After crushing the Bushatis and Ali Pasha, the Sublime Porte introduced a series of reforms, known as the tanzimat, which were aimed at strengthening the empire by reining in fractious pashas. The government organized a recruitment program for the military and opened Turkish-language schools to propagate Islam and instill loyalty to the empire. The timars officially became large individual landholdings, especially in the lowlands. In 1835 the Sublime Porte divided the Albanian-populated lands into the vilayets of Janina and Rumelia and dispatched officials from Constantinople to administer them. After 1865 the central authorities redivided the Albanian lands between the vilayets of Shkodėr, Janina, Bitola, and Kosovo. The reforms angered the highland Albanian chieftains, who found their privileges reduced with no apparent compensation, and the authorities eventually abandoned efforts to control them. Ottoman troops crushed local rebellions in the lowlands, however, and conditions there remained bleak. Large numbers of Tosks emigrated to join sizable Albanian émigré communities in Romania, Egypt, Bulgaria, Constantinople, southern Italy, and later the United States. As a result of contacts maintained between the Tosks and their relatives living or returning from abroad, foreign ideas began to seep into Albania.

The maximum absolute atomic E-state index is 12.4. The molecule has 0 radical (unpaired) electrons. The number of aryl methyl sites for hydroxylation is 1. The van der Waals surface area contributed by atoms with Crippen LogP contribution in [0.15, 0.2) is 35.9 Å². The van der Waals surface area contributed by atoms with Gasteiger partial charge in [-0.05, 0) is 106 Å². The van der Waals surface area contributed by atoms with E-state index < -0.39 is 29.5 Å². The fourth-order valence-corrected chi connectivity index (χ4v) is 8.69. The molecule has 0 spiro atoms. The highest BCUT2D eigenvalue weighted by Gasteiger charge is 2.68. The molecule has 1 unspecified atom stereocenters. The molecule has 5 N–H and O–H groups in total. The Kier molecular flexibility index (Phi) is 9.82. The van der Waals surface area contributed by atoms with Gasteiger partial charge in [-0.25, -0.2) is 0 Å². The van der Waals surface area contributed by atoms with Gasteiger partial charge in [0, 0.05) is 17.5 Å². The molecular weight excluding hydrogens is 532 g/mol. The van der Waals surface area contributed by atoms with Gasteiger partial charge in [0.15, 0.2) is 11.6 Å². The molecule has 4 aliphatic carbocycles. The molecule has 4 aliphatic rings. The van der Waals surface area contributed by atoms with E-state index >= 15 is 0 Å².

SOURCE: Area Handbook of the US Library of Congress